Rabies Home > Bat Rabies

Like any mammal, bats can become infected with rabies; however, most do not have the disease. You cannot tell if a bat has rabies just by looking at it, but any bat that is active by day or has trouble flying is more likely to have rabies. If you are bitten by a bat, wash the affected area thoroughly with soap and water, then get medical attention as soon as possible. If the bat is still present, it should be captured so it may be tested for rabies.

What Is Bat Rabies?

When people think about bats, they often imagine things that are not true. Bats are not blind. They are neither rodents nor birds. They will not suck your blood, and most do not have rabies. Bats play key roles in ecosystems around the globe, from rain forests to deserts, especially by eating insects, including agricultural pests. The best protection we can offer these unique mammals is to learn more about their habits and recognize the value of living safely with them.
Bats are mammals and are susceptible to rabies, but most do not have the disease. You cannot tell if a bat has rabies just by looking at it. Rabies can be confirmed only by having the animal tested in a laboratory.
Most of the recent human rabies cases in the United States have been caused by bats. About 17 percent of rabies cases in animals occur in bats. Awareness of the facts about bats and rabies can help people protect themselves, their families, and their pets. This information may also help clear up misunderstandings about bats.

Understanding Bat Bites

If you are bitten by a bat -- or if infectious material (such as saliva) from a bat gets into your eyes, nose, mouth, or a wound -- wash the affected area thoroughly and get medical attention immediately. Whenever possible, the bat should be captured and sent to a laboratory for rabies testing.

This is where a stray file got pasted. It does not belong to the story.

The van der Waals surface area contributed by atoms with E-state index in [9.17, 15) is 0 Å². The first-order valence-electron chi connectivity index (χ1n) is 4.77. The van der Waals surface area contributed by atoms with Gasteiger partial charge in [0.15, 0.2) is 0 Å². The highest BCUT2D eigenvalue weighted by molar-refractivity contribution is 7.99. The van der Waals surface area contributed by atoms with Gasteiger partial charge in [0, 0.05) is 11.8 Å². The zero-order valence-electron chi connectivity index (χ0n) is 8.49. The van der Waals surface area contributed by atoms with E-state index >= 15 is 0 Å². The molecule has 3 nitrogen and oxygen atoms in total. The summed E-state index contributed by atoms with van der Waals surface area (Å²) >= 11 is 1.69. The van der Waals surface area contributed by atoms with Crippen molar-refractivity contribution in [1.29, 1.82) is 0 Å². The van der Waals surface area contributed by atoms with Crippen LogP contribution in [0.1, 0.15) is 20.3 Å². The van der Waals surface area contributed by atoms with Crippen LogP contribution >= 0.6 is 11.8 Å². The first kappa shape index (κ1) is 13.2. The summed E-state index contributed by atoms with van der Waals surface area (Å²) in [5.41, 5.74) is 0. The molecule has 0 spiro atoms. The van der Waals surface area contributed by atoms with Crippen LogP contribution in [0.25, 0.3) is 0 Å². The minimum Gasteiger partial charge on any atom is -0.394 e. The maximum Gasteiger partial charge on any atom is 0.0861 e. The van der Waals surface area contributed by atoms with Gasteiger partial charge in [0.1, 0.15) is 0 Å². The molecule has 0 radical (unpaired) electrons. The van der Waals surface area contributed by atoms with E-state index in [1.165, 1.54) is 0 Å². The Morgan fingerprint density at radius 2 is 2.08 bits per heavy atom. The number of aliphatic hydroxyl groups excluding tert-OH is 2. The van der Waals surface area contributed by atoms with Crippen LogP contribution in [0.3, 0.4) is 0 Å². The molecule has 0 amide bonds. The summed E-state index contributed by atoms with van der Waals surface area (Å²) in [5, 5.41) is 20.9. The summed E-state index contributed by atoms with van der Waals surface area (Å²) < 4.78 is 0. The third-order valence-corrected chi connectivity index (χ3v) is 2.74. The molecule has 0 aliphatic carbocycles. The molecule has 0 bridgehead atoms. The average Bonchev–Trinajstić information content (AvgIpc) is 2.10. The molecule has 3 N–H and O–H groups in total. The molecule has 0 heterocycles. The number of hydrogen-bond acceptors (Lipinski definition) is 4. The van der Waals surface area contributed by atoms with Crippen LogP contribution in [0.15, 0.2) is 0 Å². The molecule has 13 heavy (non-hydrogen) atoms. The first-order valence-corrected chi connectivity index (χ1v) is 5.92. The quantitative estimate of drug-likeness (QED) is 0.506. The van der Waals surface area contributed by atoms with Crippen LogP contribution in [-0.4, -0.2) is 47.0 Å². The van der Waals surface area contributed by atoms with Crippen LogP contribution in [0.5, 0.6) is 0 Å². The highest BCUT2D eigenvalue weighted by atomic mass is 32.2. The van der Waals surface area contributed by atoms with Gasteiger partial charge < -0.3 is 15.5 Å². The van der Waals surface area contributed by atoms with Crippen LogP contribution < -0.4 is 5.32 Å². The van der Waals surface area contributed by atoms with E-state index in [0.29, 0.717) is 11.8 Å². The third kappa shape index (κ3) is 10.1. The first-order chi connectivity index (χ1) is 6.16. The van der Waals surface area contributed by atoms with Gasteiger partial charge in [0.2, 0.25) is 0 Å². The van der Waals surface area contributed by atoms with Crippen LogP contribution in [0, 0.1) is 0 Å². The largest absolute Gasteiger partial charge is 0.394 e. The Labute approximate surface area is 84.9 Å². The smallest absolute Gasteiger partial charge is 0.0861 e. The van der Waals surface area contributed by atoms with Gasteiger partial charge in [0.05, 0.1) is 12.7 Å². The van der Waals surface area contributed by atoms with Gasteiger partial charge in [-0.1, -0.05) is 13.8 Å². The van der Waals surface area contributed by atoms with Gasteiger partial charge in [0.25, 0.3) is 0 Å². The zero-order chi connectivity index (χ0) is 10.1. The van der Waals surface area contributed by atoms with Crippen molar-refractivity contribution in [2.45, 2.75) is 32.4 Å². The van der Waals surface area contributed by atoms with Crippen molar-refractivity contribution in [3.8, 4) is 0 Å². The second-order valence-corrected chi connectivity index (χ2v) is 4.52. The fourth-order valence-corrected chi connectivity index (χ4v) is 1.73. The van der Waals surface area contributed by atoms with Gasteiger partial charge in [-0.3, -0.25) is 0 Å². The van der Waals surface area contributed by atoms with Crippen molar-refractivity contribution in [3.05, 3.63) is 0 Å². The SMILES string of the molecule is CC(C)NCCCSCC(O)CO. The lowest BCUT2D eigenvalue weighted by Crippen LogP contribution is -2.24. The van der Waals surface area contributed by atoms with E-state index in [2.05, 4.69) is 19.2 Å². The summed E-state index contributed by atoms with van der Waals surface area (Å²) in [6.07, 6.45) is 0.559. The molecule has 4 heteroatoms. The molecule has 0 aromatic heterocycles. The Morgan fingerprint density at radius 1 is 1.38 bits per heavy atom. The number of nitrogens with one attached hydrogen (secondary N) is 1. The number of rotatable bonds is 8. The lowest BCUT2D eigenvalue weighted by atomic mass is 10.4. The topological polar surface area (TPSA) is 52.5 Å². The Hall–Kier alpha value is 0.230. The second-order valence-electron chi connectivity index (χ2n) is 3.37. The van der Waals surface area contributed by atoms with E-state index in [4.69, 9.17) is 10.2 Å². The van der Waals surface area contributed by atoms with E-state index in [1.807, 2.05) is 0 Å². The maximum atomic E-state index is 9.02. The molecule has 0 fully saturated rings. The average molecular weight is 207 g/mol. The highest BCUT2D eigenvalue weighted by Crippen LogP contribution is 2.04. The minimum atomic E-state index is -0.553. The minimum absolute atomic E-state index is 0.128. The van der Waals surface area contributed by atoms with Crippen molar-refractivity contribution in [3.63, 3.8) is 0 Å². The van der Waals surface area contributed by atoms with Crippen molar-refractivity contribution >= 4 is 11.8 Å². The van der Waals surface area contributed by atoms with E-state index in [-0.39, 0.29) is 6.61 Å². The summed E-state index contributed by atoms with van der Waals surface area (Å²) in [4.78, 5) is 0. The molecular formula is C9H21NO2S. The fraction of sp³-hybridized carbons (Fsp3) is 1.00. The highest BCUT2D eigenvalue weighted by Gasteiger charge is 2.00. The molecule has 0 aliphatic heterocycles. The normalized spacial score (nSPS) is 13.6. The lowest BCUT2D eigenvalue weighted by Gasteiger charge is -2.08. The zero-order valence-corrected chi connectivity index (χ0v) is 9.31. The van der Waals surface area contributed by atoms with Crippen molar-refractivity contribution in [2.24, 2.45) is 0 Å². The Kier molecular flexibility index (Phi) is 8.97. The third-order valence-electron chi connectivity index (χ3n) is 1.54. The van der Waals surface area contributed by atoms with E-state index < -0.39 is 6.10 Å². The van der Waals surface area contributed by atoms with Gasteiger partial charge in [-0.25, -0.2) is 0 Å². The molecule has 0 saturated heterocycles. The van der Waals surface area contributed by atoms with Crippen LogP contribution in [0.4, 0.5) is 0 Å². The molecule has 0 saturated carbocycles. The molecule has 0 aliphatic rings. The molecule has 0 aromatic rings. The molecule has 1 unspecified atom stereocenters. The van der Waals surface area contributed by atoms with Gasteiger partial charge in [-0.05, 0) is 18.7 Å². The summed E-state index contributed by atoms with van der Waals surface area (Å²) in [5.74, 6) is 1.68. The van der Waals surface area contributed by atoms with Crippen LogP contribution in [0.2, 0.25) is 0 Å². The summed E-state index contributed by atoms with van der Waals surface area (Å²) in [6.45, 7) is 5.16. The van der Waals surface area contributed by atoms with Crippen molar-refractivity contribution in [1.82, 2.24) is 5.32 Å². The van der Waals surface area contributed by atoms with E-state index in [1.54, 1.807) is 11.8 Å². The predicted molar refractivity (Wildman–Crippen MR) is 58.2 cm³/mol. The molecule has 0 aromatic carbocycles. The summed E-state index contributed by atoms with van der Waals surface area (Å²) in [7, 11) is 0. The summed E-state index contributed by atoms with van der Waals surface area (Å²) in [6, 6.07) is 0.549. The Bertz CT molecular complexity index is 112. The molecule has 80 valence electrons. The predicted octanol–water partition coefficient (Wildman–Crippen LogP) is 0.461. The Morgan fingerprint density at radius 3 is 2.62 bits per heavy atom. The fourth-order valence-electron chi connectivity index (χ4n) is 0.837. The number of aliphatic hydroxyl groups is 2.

People usually know when they have been bitten by a bat. However, because bats have small teeth which may leave marks that are not easily seen, there are situations in which you should seek medical advice, even in the absence of an obvious bite wound. Examples of such situations include the following:
  • Waking up and finding a bat in your room
  • Seeing a bat in the room of an unattended child
  • Seeing a bat near a mentally impaired or intoxicated person.


In instances such as these, seek medical advice and have the bat tested.

People cannot get rabies just from seeing a bat in an attic, in a cave, or at a distance. In addition, people cannot get rabies from having contact with bat guano (feces), blood, or urine, or from touching a bat on its fur (even though bats should never be handled).
Written by/reviewed by:
Last reviewed by: Arthur Schoenstadt, MD
Last updated/reviewed:
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